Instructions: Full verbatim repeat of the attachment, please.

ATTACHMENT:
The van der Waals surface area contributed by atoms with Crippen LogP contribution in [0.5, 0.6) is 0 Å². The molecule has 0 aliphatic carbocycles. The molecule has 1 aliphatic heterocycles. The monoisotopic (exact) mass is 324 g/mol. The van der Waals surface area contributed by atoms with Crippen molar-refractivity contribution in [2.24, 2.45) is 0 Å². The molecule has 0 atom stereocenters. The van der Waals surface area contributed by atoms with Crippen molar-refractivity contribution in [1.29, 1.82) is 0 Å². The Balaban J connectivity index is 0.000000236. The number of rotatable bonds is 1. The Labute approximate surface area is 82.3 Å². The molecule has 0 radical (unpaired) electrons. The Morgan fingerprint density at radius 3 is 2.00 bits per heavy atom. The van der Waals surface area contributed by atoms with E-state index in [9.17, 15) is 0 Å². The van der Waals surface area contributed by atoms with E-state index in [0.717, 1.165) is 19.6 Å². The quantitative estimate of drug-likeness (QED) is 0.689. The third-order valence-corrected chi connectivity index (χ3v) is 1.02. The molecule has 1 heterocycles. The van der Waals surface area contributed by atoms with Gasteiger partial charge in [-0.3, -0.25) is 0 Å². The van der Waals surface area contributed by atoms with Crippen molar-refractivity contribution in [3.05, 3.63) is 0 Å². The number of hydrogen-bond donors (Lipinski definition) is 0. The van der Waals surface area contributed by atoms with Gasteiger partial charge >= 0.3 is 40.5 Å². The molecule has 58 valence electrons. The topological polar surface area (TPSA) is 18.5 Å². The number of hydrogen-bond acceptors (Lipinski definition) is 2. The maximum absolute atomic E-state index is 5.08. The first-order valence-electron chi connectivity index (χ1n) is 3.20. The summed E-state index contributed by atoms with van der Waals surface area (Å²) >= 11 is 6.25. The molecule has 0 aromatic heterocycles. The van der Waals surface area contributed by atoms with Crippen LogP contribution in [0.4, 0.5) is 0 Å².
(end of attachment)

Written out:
The van der Waals surface area contributed by atoms with Crippen LogP contribution in [0.5, 0.6) is 0 Å². The molecule has 0 aliphatic carbocycles. The molecule has 1 aliphatic heterocycles. The monoisotopic (exact) mass is 324 g/mol. The van der Waals surface area contributed by atoms with Crippen molar-refractivity contribution in [2.24, 2.45) is 0 Å². The molecule has 0 atom stereocenters. The van der Waals surface area contributed by atoms with Crippen molar-refractivity contribution in [1.29, 1.82) is 0 Å². The Balaban J connectivity index is 0.000000236. The number of rotatable bonds is 1. The Labute approximate surface area is 82.3 Å². The molecule has 0 radical (unpaired) electrons. The Morgan fingerprint density at radius 3 is 2.00 bits per heavy atom. The van der Waals surface area contributed by atoms with E-state index in [9.17, 15) is 0 Å². The van der Waals surface area contributed by atoms with E-state index in [0.717, 1.165) is 19.6 Å². The quantitative estimate of drug-likeness (QED) is 0.689. The third-order valence-corrected chi connectivity index (χ3v) is 1.02. The molecule has 1 heterocycles. The van der Waals surface area contributed by atoms with Gasteiger partial charge in [-0.3, -0.25) is 0 Å². The van der Waals surface area contributed by atoms with Crippen molar-refractivity contribution in [3.05, 3.63) is 0 Å². The number of hydrogen-bond donors (Lipinski definition) is 0. The van der Waals surface area contributed by atoms with Gasteiger partial charge >= 0.3 is 40.5 Å². The molecule has 58 valence electrons. The topological polar surface area (TPSA) is 18.5 Å². The number of hydrogen-bond acceptors (Lipinski definition) is 2. The maximum absolute atomic E-state index is 5.08. The first-order valence-electron chi connectivity index (χ1n) is 3.20. The summed E-state index contributed by atoms with van der Waals surface area (Å²) >= 11 is 6.25. The molecule has 0 aromatic heterocycles. The van der Waals surface area contributed by atoms with Crippen LogP contribution in [0.4, 0.5) is 0 Å².